Life Science Compliance Update

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August 01, 2017

Mallinckrodt Settles Anti-Competitive Practices Suit


Mallinckrodt and the Federal Trade Commission (FTC) recently agreed to settle allegations of raising drug prices and engaging in anti-competitive practices by paying a $100 million fine and allowing a competitor to produce a similar medication. The drug, H.P. Acthar Gel, is used to treat infantile spasms and multiple sclerosis. Mallinckrodt allegedly raised the price of the prescription from $40 per vial to over $34,000 per vial.

According to New York Attorney General Eric Schneiderman’s office, Mallinckrodt’s United States subsidiary (Questcor) purchased the drug in 2001 and raised the price an estimated 85,000% over the course of time. The complaint filed by the government and three state attorneys general further alleges Questcor thwarted attempts by competitors to introduce similar drugs into the marketplace by constantly out-bidding them in attempts to acquire Synacthen – a drug used to treat the same conditions.

In addition to paying the fine, Mallinckrodt will license Synacthen to Marathon Pharmaceuticals for infantile spasms and nephrotic syndrome, two FDA-approved uses of Acthar. However, Mallinckrodt will retain the right to the drug for other indications, such as Duchenne muscular dystrophy.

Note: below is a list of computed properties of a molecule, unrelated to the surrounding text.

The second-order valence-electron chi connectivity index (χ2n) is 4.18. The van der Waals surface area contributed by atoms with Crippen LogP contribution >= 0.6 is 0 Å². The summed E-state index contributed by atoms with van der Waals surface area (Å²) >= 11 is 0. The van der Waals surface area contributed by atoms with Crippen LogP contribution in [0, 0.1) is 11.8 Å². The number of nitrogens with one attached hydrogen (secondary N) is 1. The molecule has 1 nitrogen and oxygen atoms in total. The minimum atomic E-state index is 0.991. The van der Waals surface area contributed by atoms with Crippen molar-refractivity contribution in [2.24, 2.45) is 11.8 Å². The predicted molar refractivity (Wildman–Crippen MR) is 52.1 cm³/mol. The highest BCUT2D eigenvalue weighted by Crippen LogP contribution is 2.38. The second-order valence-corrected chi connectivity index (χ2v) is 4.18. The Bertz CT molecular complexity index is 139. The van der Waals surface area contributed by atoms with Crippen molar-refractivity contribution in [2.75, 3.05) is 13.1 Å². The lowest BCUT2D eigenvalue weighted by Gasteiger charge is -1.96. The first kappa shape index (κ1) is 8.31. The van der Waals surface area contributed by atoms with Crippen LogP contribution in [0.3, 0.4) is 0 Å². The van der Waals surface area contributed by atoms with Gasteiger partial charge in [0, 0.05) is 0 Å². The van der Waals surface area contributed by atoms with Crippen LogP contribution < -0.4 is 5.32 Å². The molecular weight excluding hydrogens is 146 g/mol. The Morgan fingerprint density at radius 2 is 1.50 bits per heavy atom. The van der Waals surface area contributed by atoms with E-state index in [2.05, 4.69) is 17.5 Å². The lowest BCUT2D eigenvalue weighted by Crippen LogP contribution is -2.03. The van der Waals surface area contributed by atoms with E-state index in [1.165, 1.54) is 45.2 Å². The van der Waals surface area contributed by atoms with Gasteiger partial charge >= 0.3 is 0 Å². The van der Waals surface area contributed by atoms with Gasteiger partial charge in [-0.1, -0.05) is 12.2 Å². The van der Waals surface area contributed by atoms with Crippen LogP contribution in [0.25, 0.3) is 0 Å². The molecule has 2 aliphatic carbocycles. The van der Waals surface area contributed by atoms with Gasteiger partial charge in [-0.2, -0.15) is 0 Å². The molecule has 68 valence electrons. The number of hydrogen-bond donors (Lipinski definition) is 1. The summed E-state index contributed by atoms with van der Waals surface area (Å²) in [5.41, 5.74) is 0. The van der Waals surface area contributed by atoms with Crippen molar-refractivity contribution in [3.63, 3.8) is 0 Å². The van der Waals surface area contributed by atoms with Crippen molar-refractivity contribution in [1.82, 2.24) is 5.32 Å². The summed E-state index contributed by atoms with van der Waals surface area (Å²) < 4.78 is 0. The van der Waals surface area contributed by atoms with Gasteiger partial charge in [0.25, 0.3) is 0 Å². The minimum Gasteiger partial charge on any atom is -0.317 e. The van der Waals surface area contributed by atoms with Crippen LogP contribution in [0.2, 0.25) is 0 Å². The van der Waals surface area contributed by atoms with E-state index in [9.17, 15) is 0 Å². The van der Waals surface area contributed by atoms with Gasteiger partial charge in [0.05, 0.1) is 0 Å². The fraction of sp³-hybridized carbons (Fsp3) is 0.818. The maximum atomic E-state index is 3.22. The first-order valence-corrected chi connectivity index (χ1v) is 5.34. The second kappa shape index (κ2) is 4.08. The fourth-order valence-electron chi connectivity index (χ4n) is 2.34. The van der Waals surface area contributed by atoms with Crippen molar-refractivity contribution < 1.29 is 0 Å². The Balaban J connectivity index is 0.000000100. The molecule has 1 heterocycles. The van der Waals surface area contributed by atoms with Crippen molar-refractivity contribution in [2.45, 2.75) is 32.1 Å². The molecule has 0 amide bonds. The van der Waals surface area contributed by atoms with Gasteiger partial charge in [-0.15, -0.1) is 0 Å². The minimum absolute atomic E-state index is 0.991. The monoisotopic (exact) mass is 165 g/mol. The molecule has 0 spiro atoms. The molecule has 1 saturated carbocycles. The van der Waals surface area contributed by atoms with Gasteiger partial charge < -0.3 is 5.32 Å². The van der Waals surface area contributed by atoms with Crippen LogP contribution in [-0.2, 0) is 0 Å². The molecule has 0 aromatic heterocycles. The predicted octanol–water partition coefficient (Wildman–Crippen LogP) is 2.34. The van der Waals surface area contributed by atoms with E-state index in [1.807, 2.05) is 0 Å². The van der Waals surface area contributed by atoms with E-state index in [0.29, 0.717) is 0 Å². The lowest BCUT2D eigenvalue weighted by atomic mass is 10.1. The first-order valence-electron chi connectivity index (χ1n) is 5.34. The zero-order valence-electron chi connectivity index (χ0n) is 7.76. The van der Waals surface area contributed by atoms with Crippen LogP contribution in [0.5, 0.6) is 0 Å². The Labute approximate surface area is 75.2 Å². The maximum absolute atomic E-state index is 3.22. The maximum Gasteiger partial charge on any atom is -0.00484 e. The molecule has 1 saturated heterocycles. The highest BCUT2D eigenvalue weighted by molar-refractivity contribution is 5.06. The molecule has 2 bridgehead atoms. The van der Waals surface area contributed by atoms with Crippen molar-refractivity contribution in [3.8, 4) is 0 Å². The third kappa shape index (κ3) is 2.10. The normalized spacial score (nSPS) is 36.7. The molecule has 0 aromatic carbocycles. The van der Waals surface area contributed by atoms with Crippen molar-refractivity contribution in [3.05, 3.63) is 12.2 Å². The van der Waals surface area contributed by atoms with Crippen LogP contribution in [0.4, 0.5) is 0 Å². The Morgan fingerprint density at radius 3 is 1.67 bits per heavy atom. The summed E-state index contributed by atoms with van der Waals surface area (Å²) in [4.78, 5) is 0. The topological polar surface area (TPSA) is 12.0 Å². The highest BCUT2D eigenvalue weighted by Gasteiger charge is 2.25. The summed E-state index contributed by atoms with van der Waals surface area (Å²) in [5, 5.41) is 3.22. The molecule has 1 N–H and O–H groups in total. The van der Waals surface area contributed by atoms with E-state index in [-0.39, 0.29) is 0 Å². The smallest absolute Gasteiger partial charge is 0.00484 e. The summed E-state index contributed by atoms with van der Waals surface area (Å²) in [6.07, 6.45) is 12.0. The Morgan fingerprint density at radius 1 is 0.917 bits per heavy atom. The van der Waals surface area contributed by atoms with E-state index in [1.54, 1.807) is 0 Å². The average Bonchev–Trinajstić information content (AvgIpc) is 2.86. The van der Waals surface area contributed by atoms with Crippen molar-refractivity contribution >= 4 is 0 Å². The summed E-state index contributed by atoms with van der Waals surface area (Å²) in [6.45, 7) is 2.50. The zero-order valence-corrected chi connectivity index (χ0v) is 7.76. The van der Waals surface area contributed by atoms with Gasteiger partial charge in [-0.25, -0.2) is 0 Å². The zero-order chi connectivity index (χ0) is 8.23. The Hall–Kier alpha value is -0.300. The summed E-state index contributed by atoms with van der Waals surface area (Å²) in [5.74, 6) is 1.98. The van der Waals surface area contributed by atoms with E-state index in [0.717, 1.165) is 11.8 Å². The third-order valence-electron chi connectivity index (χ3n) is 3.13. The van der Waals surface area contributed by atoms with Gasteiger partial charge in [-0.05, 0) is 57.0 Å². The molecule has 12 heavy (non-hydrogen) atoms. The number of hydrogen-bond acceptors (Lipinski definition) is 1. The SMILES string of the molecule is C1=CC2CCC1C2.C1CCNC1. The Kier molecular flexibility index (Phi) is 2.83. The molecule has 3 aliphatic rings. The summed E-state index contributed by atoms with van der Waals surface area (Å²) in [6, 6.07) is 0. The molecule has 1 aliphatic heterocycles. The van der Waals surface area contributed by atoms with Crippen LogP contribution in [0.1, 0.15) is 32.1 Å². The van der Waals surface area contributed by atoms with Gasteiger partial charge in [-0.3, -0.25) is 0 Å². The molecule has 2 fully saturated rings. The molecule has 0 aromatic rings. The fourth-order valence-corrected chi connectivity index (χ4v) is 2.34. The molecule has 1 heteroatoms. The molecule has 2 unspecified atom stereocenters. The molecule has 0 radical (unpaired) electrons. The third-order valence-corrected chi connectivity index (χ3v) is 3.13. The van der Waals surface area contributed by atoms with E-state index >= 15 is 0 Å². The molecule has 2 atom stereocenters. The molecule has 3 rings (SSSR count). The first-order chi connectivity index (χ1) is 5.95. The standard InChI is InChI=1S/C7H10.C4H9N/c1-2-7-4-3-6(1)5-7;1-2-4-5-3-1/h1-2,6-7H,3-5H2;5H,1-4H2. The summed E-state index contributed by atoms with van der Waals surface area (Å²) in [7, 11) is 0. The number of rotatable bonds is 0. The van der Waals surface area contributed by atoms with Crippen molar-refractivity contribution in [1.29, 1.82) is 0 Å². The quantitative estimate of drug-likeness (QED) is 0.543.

FTC Chairwoman Edith Ramirez released a statement, saying, “Questcor took advantage of its monopoly to repeatedly raise the price of Acthar, from $40 per vial in 2001 to more than $34,000 per vial today – an 85,000% increase. We charge that, to maintain its monopoly pricing, it acquired the rights to its greatest competitive threat, a synthetic version of Acthar, to forestall future competition.”

AG Schneiderman stated, “This is an egregious case of a monopolist doing a deal to eliminate potential competition and to keep its power over pricing. This settlement will restore the competition that was prevented by Questcor’s illegal actions.”

In response to the settlement, Mallinckrodt released a statement, “We are pleased to confirm that we have entered into a settlement agreement with the FTC staff to fully resolve this matter, subject to approval by the commission. We will comment further at the appropriate time.”

In an investor note, Wells Fargo analyst David Maris said the settlement news “was not as bad as some had initially feared, and we are not sure it qualifies as bad news in the final analysis. The $100 million payment won’t be difficult for Mallinckrodt to bear, Maris figures, and developing Synacthen in infantile spasms and nephrotic syndrome will take years of work.

“To us, the news of a settlement is much better than the initial ominous-sounding headlines that came across about pending charges,” Maris wrote, adding, “We believe there are a lot of risks associated with developing Synacthen for Acthar indications, and as such, we doubt that even if successful, we will see any Synacthen-related approvals for possibly 7-plus years.”

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